Reading list for Roman art and architecture

From NovaRoma
Revision as of 02:26, 28 July 2008 by M. Lucretius Agricola (Talk | contribs)
(diff) ← Older revision | Latest revision (diff) | Newer revision → (diff)
Jump to: navigation, search


 Home| Latíné | Deutsch | Español | Français | Italiano | Magyar | Português | Română | Русский | English

Before making an entry, please read the instructions for using the template and the special instructions for reading lists.

See also: Reading list for archaeology


Roman Art and Architecture (World of Art)

Sir Mortimer Wheeler. (1985). ISBN 0500200211
Paperback. Reprint of the original 1964 edition. A solid general textbook, 215 illustrations, mostly black and white but some color. Footnotes.
Buy from Amazon: Canada UK USA


Roman Art

Donald Strong et al. (1992). ISBN 0300052936
Paperback. Absolutely packed full of detailed and informative discussion about all aspects of Roman art, from the Early Iron Age to the Late Empire, and from cameos to pedimental sculpture. Like its companion volume, Roman Imperial Architecture (J.B. Ward-Perkins), this is an indispensable introduction to the wide variety of art-forms known to the Romans, describing the development of Roman art and the influences upon it, the technical methods used by artists and craftsmen, and the contexts within which the art was seen. Contributed by (QCLA)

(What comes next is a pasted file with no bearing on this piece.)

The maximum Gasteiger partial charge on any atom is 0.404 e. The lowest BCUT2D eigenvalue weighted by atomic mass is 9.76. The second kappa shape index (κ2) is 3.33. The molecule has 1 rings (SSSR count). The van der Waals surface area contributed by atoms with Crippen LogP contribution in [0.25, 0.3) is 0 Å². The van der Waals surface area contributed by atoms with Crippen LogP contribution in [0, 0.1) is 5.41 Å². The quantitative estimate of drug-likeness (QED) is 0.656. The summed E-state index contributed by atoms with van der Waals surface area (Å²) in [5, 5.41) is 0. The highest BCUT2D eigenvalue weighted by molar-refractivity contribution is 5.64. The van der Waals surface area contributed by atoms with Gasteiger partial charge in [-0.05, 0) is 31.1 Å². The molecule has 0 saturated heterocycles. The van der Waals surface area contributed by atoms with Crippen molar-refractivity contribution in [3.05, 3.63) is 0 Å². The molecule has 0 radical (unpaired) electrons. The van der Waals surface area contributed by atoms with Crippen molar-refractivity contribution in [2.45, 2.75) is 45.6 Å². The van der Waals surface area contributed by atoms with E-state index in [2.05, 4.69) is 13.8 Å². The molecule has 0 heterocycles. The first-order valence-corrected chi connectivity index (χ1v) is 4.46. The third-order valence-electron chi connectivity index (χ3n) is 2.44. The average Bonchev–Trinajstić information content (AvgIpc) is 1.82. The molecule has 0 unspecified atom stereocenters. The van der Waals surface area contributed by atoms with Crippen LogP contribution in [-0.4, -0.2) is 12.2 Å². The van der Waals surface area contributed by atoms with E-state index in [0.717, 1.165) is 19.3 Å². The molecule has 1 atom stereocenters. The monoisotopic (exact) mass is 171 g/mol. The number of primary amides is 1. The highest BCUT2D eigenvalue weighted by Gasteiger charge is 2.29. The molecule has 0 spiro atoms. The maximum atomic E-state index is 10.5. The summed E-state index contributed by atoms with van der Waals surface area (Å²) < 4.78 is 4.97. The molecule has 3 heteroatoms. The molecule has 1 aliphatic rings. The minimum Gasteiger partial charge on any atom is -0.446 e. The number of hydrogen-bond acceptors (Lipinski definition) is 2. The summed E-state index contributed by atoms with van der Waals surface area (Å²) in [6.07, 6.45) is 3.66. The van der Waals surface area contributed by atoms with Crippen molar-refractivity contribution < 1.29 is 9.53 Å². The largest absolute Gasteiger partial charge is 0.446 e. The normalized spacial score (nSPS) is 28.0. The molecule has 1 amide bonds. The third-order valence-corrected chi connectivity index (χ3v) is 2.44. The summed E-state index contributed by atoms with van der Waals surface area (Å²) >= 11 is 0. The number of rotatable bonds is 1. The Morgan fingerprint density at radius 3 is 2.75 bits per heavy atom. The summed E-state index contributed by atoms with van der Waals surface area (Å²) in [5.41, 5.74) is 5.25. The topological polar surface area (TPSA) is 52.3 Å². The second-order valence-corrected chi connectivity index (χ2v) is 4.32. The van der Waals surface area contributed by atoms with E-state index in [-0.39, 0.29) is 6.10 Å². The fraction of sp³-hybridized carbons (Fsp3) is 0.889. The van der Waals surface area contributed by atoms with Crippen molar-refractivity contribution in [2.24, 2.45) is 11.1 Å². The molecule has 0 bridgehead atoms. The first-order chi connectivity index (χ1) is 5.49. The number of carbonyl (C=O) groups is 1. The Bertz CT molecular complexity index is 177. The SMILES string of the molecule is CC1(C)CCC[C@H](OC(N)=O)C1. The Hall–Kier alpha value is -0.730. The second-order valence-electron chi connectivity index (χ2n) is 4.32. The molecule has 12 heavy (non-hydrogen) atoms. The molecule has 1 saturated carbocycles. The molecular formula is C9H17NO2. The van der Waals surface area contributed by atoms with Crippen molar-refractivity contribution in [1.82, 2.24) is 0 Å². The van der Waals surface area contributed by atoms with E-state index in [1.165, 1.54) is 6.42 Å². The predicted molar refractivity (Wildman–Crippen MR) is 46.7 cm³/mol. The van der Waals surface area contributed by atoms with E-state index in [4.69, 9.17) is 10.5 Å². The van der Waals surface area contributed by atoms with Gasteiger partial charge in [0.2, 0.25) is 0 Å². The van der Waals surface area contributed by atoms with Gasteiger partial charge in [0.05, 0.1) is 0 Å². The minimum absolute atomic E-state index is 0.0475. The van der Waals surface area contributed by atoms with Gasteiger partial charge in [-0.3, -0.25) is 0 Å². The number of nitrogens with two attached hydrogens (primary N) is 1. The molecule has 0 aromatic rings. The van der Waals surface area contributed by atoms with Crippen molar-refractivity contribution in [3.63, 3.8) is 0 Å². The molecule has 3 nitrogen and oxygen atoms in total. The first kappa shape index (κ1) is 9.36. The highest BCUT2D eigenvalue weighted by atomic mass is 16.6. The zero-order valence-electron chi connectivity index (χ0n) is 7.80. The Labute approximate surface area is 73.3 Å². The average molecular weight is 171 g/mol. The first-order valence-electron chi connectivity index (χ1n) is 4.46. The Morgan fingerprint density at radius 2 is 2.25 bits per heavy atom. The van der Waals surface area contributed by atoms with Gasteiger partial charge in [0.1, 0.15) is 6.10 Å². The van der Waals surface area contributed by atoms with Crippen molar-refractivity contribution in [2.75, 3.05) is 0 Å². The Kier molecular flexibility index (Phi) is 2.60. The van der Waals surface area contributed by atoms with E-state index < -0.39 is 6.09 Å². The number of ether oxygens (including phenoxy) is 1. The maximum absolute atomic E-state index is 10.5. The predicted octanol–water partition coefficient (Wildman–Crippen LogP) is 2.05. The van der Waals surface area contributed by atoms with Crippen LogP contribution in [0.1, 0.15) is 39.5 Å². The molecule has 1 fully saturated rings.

Buy from Amazon: Canada UK USA

Art in the Lives of Ordinary Romans : Visual Representation and Non-Elite Viewers in Italy, 100 B.C.-A.D. 315

J. R. Clarke. (2006). ISBN 0520248155
Paperback. Also in hardcover: ISBN 0520219767
Buy from Amazon: Canada UK USA


The Ancient Roman City

John E. Stambaugh. (1988). ISBN 0801836921
Paperback. This is an accessible, yet informative, work on the development of Roman cities, and the forces which shaped and influenced them. It concentrates on ancient Rome itself, first describing the development of the city over time, and then moving on to discuss life within the city. The book covers the way in which the city was administered, its commercial activity, its public life and the daily lives of its inhabitants. The final section tackles the urbanisation of the rest of the empire and the mechanisms by which this was carried out, and introduces some of its best-known towns. Contributed by (QCLA)
Buy from Amazon: Canada UK USA

Roman Imperial Architecture

J.B. Ward-Perkins. (1992). ISBN 0300052928
Paperback. The standard starting point for anyone interested in Roman architecture, yet also a book all scholars of the subject keep handy too. This book charts the development of Roman architecture through the imperial period, featuring an enormous range of buildings from across the empire along the way, and discussing them with enthralling depth and sensitivity, brought to life by the 316 illustrations. The copious notes and references point the way for further reading on topics or buildings of interest, while the glossary at the back clarifies technical terms for non-experts. Contributed by (QCLA)
Buy from Amazon: Canada UK USA

Rome - Biography of a City

Christopher Hibbert. (1988). ISBN 0140070788
Paperback. A vivid and detailed account of the history of the Eternal City, from her foundation to the present day. This volume serves as an excellent introduction to Rome, and is well-researched, well-documented (including plenty of illustrations!), as well as extremely readable. Perhaps the most indispensable part of this book is the topographical section at the back, which serves as a useful and informative guide to the monuments of modern-day Rome and their histories. Also available in audiobook format (ISBN 0807230405 ). Contributed by (QCLA)
Buy from Amazon: Canada UK USA

Personal tools